The Minister further pointed out that one of the Government’s main objectives is to find sustainable means of generating revenue to finance the public health sector.
Dr. Ferguson noted that the ideal is for at about 10 per cent of Gross Domestic Product (GDP) to be committed to health care. Jamaica currently commits approximately 4.7 per cent.
He pointed out that whatever model of financing the Government adopts for the public health system, must be one that is not only sustainable, but also encourages a balance between access and quality care.
“There is no point in saying we want to create access at the expense of quality,” the Minister emphasized.
Dr. Ferguson noted that this is the main aim of the public consultations, which form part of Government’s efforts to review the no user fee policy, but also aim to look broadly at options to finance the public health sector.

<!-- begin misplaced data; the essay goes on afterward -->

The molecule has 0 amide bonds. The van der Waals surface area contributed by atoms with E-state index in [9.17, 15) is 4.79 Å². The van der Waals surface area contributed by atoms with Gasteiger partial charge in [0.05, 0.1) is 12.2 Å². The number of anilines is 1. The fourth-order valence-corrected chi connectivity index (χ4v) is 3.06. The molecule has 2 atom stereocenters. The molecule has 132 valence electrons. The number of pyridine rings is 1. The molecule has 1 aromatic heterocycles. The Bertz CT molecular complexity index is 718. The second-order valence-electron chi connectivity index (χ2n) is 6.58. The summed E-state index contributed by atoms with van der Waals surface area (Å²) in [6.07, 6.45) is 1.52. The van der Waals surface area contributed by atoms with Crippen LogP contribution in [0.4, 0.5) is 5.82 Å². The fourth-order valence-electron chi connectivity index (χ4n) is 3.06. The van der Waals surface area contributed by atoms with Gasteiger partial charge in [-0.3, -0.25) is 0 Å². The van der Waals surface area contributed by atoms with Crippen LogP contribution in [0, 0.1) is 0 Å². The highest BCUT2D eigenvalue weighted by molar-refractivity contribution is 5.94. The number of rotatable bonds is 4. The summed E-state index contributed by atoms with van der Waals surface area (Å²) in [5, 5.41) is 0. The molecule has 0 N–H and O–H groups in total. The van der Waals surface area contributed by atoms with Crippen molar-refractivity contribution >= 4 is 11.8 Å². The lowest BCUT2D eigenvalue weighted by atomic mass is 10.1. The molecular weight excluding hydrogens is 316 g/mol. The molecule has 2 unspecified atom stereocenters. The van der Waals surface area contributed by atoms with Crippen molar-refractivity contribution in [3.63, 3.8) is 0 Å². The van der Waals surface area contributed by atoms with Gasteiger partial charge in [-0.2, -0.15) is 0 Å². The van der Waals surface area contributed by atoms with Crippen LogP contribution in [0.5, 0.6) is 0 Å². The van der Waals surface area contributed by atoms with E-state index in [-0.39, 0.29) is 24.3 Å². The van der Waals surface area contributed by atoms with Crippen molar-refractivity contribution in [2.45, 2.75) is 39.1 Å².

The Government has so far completed eight consultations, including talks with the Opposition Spokesman on Health, Dr. Ken Baugh, health groups and associations, staff of the Ministry of Health and other internal stakeholders and members of the public in all four Health Regions.
According to the Minister, among the possible streams of revenue for the health sector is the provision of specialist services within the public system at a competitive cost.
“Services such as plastic surgery, or going beyond the normal fillings and extractions, such as cosmetic dentistry, will be used as streams for those who can afford to pay,” he said.